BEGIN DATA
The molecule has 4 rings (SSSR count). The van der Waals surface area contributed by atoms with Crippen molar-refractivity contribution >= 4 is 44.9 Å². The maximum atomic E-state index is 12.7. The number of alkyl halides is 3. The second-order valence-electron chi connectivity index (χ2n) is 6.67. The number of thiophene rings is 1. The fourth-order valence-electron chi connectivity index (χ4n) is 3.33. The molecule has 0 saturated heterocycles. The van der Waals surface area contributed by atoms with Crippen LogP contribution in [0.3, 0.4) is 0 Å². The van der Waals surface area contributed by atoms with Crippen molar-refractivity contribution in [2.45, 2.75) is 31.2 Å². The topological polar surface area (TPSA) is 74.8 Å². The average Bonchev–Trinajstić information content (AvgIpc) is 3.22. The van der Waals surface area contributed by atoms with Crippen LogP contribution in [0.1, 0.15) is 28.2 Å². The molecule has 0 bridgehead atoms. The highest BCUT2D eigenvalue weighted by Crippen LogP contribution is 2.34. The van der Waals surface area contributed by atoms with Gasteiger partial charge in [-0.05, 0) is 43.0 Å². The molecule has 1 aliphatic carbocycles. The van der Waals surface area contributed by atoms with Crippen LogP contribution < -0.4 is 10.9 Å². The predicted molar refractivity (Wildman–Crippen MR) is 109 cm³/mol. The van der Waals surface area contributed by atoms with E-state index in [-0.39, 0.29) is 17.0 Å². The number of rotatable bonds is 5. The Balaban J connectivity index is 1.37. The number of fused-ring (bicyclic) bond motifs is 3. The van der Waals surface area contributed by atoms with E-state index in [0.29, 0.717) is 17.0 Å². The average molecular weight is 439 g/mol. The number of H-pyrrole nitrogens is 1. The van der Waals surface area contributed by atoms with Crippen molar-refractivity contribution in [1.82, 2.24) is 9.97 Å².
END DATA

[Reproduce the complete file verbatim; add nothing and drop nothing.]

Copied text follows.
The molecule has 4 rings (SSSR count). The van der Waals surface area contributed by atoms with Crippen molar-refractivity contribution >= 4 is 44.9 Å². The maximum atomic E-state index is 12.7. The number of alkyl halides is 3. The second-order valence-electron chi connectivity index (χ2n) is 6.67. The number of thiophene rings is 1. The fourth-order valence-electron chi connectivity index (χ4n) is 3.33. The molecule has 0 saturated heterocycles. The van der Waals surface area contributed by atoms with Crippen LogP contribution in [0.3, 0.4) is 0 Å². The van der Waals surface area contributed by atoms with Crippen molar-refractivity contribution in [2.45, 2.75) is 31.2 Å². The topological polar surface area (TPSA) is 74.8 Å². The average Bonchev–Trinajstić information content (AvgIpc) is 3.22. The van der Waals surface area contributed by atoms with Crippen LogP contribution in [0.1, 0.15) is 28.2 Å². The molecule has 0 bridgehead atoms. The highest BCUT2D eigenvalue weighted by Crippen LogP contribution is 2.34. The van der Waals surface area contributed by atoms with Gasteiger partial charge in [-0.05, 0) is 43.0 Å². The molecule has 1 aliphatic carbocycles. The van der Waals surface area contributed by atoms with Crippen LogP contribution < -0.4 is 10.9 Å². The predicted molar refractivity (Wildman–Crippen MR) is 109 cm³/mol. The van der Waals surface area contributed by atoms with E-state index in [-0.39, 0.29) is 17.0 Å². The number of rotatable bonds is 5. The Balaban J connectivity index is 1.37. The number of fused-ring (bicyclic) bond motifs is 3. The van der Waals surface area contributed by atoms with E-state index in [0.29, 0.717) is 17.0 Å². The average molecular weight is 439 g/mol. The number of H-pyrrole nitrogens is 1. The van der Waals surface area contributed by atoms with Crippen molar-refractivity contribution in [1.82, 2.24) is 9.97 Å².